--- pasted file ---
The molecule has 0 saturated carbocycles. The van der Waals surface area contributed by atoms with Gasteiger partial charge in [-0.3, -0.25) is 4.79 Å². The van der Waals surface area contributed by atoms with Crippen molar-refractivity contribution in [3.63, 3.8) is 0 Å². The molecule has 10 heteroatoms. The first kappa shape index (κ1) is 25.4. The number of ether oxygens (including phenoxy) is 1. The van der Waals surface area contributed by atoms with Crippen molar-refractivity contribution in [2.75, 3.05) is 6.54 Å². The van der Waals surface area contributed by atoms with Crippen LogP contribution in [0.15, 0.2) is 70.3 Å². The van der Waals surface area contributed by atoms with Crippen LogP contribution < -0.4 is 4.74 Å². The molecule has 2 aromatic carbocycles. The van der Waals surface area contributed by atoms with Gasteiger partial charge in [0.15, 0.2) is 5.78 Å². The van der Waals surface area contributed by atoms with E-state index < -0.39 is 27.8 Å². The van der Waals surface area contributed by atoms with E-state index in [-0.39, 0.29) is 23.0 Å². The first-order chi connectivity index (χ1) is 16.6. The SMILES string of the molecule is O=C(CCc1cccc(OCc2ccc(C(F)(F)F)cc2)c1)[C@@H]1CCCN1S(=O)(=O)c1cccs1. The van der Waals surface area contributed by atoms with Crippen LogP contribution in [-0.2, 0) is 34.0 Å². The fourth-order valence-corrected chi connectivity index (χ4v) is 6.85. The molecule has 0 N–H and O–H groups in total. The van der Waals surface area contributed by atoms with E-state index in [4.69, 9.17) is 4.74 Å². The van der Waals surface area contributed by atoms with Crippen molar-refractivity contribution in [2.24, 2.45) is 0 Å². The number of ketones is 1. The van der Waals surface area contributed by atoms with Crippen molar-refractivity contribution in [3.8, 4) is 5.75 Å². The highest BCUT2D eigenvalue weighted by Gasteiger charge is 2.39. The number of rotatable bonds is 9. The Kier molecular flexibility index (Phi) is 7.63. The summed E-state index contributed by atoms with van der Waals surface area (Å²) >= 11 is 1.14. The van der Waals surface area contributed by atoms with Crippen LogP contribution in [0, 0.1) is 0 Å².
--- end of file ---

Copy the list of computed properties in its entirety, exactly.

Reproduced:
The molecule has 0 saturated carbocycles. The van der Waals surface area contributed by atoms with Gasteiger partial charge in [-0.3, -0.25) is 4.79 Å². The van der Waals surface area contributed by atoms with Crippen molar-refractivity contribution in [3.63, 3.8) is 0 Å². The molecule has 10 heteroatoms. The first kappa shape index (κ1) is 25.4. The number of ether oxygens (including phenoxy) is 1. The van der Waals surface area contributed by atoms with Crippen molar-refractivity contribution in [2.75, 3.05) is 6.54 Å². The van der Waals surface area contributed by atoms with Crippen LogP contribution in [0.15, 0.2) is 70.3 Å². The van der Waals surface area contributed by atoms with Crippen LogP contribution < -0.4 is 4.74 Å². The molecule has 2 aromatic carbocycles. The van der Waals surface area contributed by atoms with Gasteiger partial charge in [0.15, 0.2) is 5.78 Å². The van der Waals surface area contributed by atoms with E-state index < -0.39 is 27.8 Å². The van der Waals surface area contributed by atoms with E-state index in [-0.39, 0.29) is 23.0 Å². The first-order chi connectivity index (χ1) is 16.6. The SMILES string of the molecule is O=C(CCc1cccc(OCc2ccc(C(F)(F)F)cc2)c1)[C@@H]1CCCN1S(=O)(=O)c1cccs1. The van der Waals surface area contributed by atoms with Crippen LogP contribution in [-0.2, 0) is 34.0 Å². The fourth-order valence-corrected chi connectivity index (χ4v) is 6.85. The molecule has 0 N–H and O–H groups in total. The van der Waals surface area contributed by atoms with E-state index in [4.69, 9.17) is 4.74 Å². The van der Waals surface area contributed by atoms with Crippen molar-refractivity contribution in [2.24, 2.45) is 0 Å². The number of ketones is 1. The van der Waals surface area contributed by atoms with Crippen molar-refractivity contribution in [3.8, 4) is 5.75 Å². The highest BCUT2D eigenvalue weighted by Gasteiger charge is 2.39. The number of rotatable bonds is 9. The Kier molecular flexibility index (Phi) is 7.63. The summed E-state index contributed by atoms with van der Waals surface area (Å²) >= 11 is 1.14. The van der Waals surface area contributed by atoms with Crippen LogP contribution in [0, 0.1) is 0 Å².